objectives from the Science Grade Level Expectations and view examples of
appropriate objectives. Be sure to reference the Measurable Learner
Course Objectives from the Unit Plan Rubric.
CONCEPT MAP:(10pts.) Students will use the
Missouri Department of Education Grade Level Expectations to create a concept
map of the science topics they focused on in their unit. These concepts must be
appropriate for the grade level they will teach. Be sure to include the Concept
Map in the unit plan.
LESSON PLANS The unit must have a minimum of *five lessons plans
that are appropriate for the grade level selected. Each plan must include the Missouri Grade Level Expectation (GLE)
and Measurable Learner Objectives.
Students will construct effective lesson plans that incorporate the NSES
Science Standards and MoSTEP Science Standards from examples in science
textbooks, curriculum kits, unit strands in part II of your text, examples
presented in class, other resources and information associated with MSIP
Standard 6.1.1. Make sure that you
examine the lesson plan template and rubric. (Note this template is based on
the 4-e lesson plan in your text.). *This unit will have one lesson plan
that you will teach to your classmates as a mini-lesson. This lesson will
be due early in the semester. A
second required lesson will be a Field Trip Plan that enhances the unit you
are developing. This plan will also be presented in class and will be due
early. (See descriptions below).
MINI SCIENCE LESSON (20 points) each student is responsible for using the Missouri Grade
Level Expectations and Curriculum Frameworks to create a short (no more than 15
minutes) mini-science lesson that will be presented to the class. The
lesson must use the learning cycle format for inquiry, have suggested
literature that could be used as a read aloud, and have suggestions of how to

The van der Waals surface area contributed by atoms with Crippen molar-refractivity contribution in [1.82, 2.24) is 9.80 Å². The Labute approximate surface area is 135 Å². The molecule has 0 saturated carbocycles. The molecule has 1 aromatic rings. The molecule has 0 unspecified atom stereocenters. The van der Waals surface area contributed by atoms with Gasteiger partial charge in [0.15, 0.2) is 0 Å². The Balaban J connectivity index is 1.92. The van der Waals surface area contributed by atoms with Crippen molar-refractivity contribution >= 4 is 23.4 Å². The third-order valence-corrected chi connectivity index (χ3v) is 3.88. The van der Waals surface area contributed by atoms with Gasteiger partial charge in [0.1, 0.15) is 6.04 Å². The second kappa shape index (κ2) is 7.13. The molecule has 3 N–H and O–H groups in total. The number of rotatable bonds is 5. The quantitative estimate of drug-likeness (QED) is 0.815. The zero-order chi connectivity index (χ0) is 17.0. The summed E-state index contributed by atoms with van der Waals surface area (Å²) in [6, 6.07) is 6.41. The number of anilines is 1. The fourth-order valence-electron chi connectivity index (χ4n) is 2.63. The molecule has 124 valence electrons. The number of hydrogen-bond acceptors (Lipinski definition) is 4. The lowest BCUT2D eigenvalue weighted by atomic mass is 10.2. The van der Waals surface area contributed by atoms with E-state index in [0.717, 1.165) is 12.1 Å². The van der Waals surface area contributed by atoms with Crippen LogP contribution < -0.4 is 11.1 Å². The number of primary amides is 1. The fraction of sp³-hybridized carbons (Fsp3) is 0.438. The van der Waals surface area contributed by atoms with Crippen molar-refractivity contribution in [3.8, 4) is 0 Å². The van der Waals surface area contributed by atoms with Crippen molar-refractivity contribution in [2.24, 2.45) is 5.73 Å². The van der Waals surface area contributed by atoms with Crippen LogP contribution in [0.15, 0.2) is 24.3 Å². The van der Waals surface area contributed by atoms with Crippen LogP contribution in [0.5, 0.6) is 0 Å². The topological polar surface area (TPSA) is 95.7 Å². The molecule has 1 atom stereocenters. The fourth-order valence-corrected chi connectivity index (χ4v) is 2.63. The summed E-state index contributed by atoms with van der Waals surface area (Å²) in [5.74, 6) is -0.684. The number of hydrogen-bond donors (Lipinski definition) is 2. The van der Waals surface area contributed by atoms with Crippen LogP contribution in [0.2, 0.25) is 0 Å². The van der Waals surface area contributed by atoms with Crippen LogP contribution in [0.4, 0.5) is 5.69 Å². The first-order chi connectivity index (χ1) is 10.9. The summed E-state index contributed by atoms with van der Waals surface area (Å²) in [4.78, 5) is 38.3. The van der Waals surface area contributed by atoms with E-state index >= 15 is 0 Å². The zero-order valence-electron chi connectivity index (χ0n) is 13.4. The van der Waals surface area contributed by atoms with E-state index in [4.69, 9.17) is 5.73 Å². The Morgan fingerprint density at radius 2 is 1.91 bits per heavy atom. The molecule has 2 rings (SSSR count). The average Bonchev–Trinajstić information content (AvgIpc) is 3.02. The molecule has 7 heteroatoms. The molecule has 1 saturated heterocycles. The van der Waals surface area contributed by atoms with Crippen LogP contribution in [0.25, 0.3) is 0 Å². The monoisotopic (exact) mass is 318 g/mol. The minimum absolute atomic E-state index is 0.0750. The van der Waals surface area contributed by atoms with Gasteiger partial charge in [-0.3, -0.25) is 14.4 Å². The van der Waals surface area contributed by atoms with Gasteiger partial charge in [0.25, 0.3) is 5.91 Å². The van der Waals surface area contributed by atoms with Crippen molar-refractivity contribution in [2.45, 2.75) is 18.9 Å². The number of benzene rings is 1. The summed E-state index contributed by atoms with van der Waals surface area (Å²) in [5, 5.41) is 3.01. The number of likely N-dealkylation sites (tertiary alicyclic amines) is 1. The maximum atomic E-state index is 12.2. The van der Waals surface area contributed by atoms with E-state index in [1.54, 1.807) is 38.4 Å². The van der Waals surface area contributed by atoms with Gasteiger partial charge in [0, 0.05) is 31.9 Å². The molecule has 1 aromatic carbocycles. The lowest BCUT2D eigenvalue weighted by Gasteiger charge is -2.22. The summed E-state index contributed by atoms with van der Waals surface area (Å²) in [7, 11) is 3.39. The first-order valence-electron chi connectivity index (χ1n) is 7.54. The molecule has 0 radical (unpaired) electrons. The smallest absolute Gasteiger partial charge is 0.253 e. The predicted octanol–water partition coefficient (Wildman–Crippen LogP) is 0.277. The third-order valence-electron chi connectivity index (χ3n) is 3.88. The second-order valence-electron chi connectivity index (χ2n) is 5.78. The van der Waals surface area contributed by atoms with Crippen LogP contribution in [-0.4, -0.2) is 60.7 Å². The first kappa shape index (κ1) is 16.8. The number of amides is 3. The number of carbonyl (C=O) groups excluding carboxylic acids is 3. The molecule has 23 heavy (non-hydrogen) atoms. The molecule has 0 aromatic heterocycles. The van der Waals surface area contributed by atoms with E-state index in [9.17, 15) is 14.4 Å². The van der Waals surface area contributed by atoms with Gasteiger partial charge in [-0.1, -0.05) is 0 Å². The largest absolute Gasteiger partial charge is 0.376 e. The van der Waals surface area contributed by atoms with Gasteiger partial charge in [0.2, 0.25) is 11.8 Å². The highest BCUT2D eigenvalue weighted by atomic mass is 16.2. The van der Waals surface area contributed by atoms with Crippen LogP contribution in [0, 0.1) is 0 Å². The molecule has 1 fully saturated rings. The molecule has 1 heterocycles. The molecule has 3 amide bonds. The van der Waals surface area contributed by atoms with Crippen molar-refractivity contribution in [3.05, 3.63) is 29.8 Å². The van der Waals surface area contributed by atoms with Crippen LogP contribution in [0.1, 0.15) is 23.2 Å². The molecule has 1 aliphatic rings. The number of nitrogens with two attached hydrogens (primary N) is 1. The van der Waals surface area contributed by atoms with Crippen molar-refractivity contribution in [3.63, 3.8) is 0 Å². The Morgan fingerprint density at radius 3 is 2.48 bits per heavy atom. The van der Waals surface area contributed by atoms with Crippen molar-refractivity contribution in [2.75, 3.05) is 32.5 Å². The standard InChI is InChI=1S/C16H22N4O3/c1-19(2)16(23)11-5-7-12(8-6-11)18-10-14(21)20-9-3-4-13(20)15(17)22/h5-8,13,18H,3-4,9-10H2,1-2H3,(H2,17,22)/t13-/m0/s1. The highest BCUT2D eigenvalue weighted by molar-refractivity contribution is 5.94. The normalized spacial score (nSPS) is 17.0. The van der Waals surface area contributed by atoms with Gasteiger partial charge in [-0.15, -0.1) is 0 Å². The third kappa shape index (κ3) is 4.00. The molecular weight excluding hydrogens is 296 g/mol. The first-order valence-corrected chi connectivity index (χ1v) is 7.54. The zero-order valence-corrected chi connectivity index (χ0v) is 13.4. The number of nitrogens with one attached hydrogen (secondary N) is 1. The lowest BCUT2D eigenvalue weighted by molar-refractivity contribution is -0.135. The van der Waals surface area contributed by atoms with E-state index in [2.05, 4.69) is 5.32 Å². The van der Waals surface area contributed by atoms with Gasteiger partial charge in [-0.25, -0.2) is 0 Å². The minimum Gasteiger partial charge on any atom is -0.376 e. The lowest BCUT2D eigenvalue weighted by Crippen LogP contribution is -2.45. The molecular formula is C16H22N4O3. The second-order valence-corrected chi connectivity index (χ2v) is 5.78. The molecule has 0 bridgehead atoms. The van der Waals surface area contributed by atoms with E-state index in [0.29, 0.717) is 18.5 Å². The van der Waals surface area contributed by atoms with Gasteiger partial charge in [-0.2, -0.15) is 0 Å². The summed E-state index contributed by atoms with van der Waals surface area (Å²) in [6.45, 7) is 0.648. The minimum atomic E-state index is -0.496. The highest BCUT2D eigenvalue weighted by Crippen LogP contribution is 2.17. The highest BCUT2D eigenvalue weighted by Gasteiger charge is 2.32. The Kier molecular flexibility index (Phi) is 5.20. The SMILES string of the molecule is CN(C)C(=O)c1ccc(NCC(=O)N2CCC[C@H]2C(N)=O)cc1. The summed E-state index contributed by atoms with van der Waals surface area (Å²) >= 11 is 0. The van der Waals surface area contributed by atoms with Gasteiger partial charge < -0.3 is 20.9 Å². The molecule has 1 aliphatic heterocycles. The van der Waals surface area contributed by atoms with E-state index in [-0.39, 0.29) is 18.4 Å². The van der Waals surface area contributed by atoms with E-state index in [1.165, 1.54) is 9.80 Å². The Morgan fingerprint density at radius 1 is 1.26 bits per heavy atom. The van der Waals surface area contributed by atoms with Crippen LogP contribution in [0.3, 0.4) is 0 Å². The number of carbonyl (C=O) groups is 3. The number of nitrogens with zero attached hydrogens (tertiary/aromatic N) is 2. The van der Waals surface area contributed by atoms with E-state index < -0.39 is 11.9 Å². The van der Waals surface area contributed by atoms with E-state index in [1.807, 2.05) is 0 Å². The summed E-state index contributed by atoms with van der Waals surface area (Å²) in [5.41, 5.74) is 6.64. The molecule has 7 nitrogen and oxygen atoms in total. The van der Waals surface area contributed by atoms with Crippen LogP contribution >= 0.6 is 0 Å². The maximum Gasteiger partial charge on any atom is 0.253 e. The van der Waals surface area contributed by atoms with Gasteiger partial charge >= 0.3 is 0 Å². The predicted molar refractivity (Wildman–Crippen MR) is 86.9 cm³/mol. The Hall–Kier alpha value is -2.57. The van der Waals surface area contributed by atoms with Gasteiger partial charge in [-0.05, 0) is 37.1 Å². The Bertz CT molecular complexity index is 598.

extend the lesson. This lesson will be one of the five lessons included in your
UNIT plan. Students will sign up for a presentation date and list the unit
theme and title of a lesson to be presented. Please have enough
materials for each student in the class to complete the activity. Use
the 4 – e lesson plan template to develop your lesson. You will
turn in two copies of the lesson plan at the beginning of your presentation.
Your lesson will be anonymously peer reviewed. You will receive the peer
reviews the following week after the lesson is presented.
FIELDTRIP LESSON PLAN (20 points).
Students will develop a field trip that will be the fifth lesson in their
unit. The purpose of this lesson plan
is to enrich the curriculum of the grade level they plan to teach. The
field trip lesson will be presented to the class so that everyone will have an
opportunity to learn about this site. The greater Kansas City area has abundant
resources for the classroom teacher. This field trip lesson plan must:
demonstrate a connection to the Missouri Grade Level Expectations, be written
so that it could be presented to a Principal for approval, include
justification for why this trip would be beneficial to your students, and how
it supports the curriculum.
The plan needs to include transportation costs and
entrance fees that may be assessed. You will need an agenda that outlines the
trip activities that you would include in an information letter to send home to
parents/guardians. The 4 – e lesson plan template will be used for this
lesson. The goal of this assignment is to provide an opportunity for
pre-service teachers to discover the vast resources that are available in the
community and provide a list of community resources for the beginning teacher.
Students will experience science inquiry methods by
designing, presenting, and evaluating an experimental project. MoStep Elementary Science Competency
will select a topic and write an abstract describing the question to be
investigated prediction/hypothesis and proposed method of investigation. The
abstract will be submitted for approval of the project
completed project must include a question or problem statement.
literature review focused on the question being investigated with a
minimum of three resources referenced using APA format.
prediction or a hypothesis formed from the literature review or
observations from previous testing.
detailed procedure of investigation that includes materials, controls
and variables, number of samples or tests to be conducted and how the
tests/samples will be measured. The procedure should be clear enough so that
anyone reading it could replicate the experiment with similar results
data should be averaged and observations carefully documented and
displayed in charts, graphs and logs.
results of the data will be analyzed and communicated in sentence form.
will write a conclusion that explains whether their prediction or
hypothesis was supported or refuted based on the data. An explanation of any problems encountered
during the investigation and how the project might be extended or improved if
repeated in the future.